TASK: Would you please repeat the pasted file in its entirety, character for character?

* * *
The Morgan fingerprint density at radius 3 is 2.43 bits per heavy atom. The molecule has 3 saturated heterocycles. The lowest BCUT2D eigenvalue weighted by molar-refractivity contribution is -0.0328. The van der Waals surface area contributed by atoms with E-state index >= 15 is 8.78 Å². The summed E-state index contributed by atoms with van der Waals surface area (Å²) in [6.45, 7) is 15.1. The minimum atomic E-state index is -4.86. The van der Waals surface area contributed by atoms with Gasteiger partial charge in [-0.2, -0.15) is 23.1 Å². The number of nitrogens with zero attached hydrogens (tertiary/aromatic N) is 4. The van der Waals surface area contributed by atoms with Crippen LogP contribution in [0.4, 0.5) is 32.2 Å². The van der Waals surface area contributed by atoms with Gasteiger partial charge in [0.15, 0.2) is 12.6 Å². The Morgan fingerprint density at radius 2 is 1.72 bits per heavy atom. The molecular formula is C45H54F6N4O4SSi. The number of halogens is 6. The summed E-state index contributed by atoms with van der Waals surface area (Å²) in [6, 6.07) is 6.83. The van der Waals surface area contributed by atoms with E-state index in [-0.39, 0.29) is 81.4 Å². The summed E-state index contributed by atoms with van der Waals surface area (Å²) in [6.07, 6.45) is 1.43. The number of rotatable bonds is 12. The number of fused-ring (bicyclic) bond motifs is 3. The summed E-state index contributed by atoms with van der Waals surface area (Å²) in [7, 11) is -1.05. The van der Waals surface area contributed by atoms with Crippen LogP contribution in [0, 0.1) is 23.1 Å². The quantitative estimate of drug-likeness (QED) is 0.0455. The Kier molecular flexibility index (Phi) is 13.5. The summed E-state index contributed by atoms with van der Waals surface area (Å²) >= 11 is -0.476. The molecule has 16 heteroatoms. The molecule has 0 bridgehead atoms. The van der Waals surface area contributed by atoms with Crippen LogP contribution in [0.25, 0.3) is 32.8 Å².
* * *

The Morgan fingerprint density at radius 3 is 2.43 bits per heavy atom. The molecule has 3 saturated heterocycles. The lowest BCUT2D eigenvalue weighted by molar-refractivity contribution is -0.0328. The van der Waals surface area contributed by atoms with E-state index >= 15 is 8.78 Å². The summed E-state index contributed by atoms with van der Waals surface area (Å²) in [6.45, 7) is 15.1. The minimum atomic E-state index is -4.86. The van der Waals surface area contributed by atoms with Gasteiger partial charge in [-0.2, -0.15) is 23.1 Å². The number of nitrogens with zero attached hydrogens (tertiary/aromatic N) is 4. The van der Waals surface area contributed by atoms with Crippen LogP contribution in [0.4, 0.5) is 32.2 Å². The van der Waals surface area contributed by atoms with Gasteiger partial charge in [0.15, 0.2) is 12.6 Å². The Morgan fingerprint density at radius 2 is 1.72 bits per heavy atom. The molecular formula is C45H54F6N4O4SSi. The number of halogens is 6. The summed E-state index contributed by atoms with van der Waals surface area (Å²) in [6, 6.07) is 6.83. The van der Waals surface area contributed by atoms with E-state index in [-0.39, 0.29) is 81.4 Å². The summed E-state index contributed by atoms with van der Waals surface area (Å²) in [6.07, 6.45) is 1.43. The number of rotatable bonds is 12. The number of fused-ring (bicyclic) bond motifs is 3. The summed E-state index contributed by atoms with van der Waals surface area (Å²) in [7, 11) is -1.05. The van der Waals surface area contributed by atoms with Crippen LogP contribution in [0, 0.1) is 23.1 Å². The quantitative estimate of drug-likeness (QED) is 0.0455. The Kier molecular flexibility index (Phi) is 13.5. The summed E-state index contributed by atoms with van der Waals surface area (Å²) >= 11 is -0.476. The molecule has 16 heteroatoms. The molecule has 0 bridgehead atoms. The van der Waals surface area contributed by atoms with Crippen LogP contribution in [0.25, 0.3) is 32.8 Å².